Now it's not that I haven't done these before. I understand the pace and distance ideas here. However, I usually just do them on the road using my ForeRunner to measure out the distance. The track ideas was to give my legs/feet a nice fast, flat surface to enjoy, and also not have to worry about marking the laps.

The night was perfect. But, the track area was crowded: a lacrosse team practicing on one end of the infield (football field), a football team practicing on the other end; Special Olympic athletes being trained in track events on the track itself; and various recreational runner and walkers using the track too. So, I decided to stay out of everyone's way by running in lane 9 or even slightly off the track. I did my warm up, and then off I went into my first interval.

For me a 08:00 pace is a good challenge, but one I can achieve. However, when I completed my first interval I was disappointed. I had taken too much time. I completed my recovery lap and did my second 800. Same thing. I did the next recovery lap and ran my first 400. Too slow again. The same thing happened in my final 400. I was discouraged. I have been working hard to build endurance and speed. This made no sense.

As I completed my next lap, I looked at the distance as I crossed the starting mark: it was more than a quarter mile. I consistently ran the remainder of my 6 miles using lane 9. Then I downloaded the Garmin file at home and looked at the splits. I was not running quarter miles. I was running .28 miles. When I converted my data, I had made my pace goals! In fact, I might have done even better if I hadn't allowed myself to doubt and become unfocused while doing the intervals.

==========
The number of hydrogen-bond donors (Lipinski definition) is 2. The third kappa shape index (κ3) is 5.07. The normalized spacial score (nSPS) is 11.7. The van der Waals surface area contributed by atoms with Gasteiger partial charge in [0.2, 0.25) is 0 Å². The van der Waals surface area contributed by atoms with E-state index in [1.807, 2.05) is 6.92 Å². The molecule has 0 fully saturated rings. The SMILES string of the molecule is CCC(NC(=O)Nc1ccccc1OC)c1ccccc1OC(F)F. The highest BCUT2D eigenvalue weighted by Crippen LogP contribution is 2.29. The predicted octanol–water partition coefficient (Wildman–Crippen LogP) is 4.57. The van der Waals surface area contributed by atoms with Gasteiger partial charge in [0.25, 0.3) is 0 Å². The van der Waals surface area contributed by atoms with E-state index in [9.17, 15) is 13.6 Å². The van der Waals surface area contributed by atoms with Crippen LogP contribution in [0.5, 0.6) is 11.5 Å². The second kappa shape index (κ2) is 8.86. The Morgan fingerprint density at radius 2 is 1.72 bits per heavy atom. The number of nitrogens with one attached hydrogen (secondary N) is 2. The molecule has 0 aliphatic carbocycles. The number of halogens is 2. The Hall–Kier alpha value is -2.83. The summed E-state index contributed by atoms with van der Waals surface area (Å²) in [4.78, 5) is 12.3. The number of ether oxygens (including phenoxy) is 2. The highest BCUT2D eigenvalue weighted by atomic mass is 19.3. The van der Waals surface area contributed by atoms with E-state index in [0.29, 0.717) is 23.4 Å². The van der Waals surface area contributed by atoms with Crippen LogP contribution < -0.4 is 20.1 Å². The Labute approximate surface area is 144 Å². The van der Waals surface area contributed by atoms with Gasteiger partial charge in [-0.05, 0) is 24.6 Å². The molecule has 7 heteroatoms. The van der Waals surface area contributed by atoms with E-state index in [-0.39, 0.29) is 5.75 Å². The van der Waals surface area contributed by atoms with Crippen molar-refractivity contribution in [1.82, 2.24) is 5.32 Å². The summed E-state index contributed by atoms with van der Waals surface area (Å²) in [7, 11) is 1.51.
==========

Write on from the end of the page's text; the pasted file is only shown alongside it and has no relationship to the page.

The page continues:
When I owned up to my question of distance in my conversation with my coach, he mentioned to me simple track etiquette: "On your left." In the future I will claim the inside lane, except for getting in the way of Special Olympic runners.

Another day, another challenge, another learning opportunity in the life of this Boomer Beginner!

Anyone else got a story to tell?

Monday, March 23, 2009

A Running High

Sometimes running "high" is not about speed or competition, even if you are in the Denver area. Sometimes it's about running with someone you love and are exceedingly proud of. That has been my opportunity and my joy for my last two runs. That doesn't mean that these have been my best runs, given the altitude, but they have been some of my most enjoyable runs.

Now I head back to the reality of the MidWest and running alone while I learn to run long. New goal: run a half-marathon. May 24th. Plenty of time, right?